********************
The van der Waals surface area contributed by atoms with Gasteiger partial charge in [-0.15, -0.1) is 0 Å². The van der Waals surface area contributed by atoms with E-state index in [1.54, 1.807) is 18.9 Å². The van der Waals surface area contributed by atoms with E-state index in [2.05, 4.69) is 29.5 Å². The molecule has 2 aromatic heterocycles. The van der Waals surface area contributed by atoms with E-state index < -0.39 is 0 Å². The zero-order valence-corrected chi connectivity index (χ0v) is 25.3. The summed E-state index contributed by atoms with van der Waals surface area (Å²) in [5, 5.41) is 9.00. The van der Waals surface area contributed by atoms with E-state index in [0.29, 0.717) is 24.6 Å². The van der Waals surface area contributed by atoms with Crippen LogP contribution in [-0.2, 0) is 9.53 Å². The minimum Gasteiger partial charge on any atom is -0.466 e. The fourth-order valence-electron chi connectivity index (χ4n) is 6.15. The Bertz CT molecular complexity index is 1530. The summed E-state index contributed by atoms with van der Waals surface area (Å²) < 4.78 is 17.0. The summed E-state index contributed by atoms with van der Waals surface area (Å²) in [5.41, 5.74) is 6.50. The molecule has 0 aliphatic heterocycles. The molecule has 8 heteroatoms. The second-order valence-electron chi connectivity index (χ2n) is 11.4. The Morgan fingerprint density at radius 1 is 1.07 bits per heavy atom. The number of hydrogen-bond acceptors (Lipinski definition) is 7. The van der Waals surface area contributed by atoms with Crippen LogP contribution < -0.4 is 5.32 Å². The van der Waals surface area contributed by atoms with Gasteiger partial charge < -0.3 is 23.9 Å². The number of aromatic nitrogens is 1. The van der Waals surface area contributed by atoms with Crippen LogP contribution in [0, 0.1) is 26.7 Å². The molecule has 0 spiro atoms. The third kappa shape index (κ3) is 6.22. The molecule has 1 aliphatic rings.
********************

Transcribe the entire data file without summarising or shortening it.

The van der Waals surface area contributed by atoms with Gasteiger partial charge in [-0.15, -0.1) is 0 Å². The van der Waals surface area contributed by atoms with E-state index in [1.54, 1.807) is 18.9 Å². The van der Waals surface area contributed by atoms with E-state index in [2.05, 4.69) is 29.5 Å². The molecule has 2 aromatic heterocycles. The van der Waals surface area contributed by atoms with E-state index < -0.39 is 0 Å². The zero-order valence-corrected chi connectivity index (χ0v) is 25.3. The summed E-state index contributed by atoms with van der Waals surface area (Å²) in [5, 5.41) is 9.00. The van der Waals surface area contributed by atoms with E-state index in [0.29, 0.717) is 24.6 Å². The van der Waals surface area contributed by atoms with Crippen LogP contribution in [-0.2, 0) is 9.53 Å². The minimum Gasteiger partial charge on any atom is -0.466 e. The fourth-order valence-electron chi connectivity index (χ4n) is 6.15. The Bertz CT molecular complexity index is 1530. The summed E-state index contributed by atoms with van der Waals surface area (Å²) < 4.78 is 17.0. The summed E-state index contributed by atoms with van der Waals surface area (Å²) in [5.41, 5.74) is 6.50. The molecule has 0 aliphatic heterocycles. The molecule has 8 heteroatoms. The second-order valence-electron chi connectivity index (χ2n) is 11.4. The Morgan fingerprint density at radius 1 is 1.07 bits per heavy atom. The number of hydrogen-bond acceptors (Lipinski definition) is 7. The van der Waals surface area contributed by atoms with Crippen LogP contribution < -0.4 is 5.32 Å². The van der Waals surface area contributed by atoms with Gasteiger partial charge < -0.3 is 23.9 Å². The number of aromatic nitrogens is 1. The van der Waals surface area contributed by atoms with Crippen LogP contribution in [0, 0.1) is 26.7 Å². The molecule has 0 spiro atoms. The third kappa shape index (κ3) is 6.22. The molecule has 1 aliphatic rings.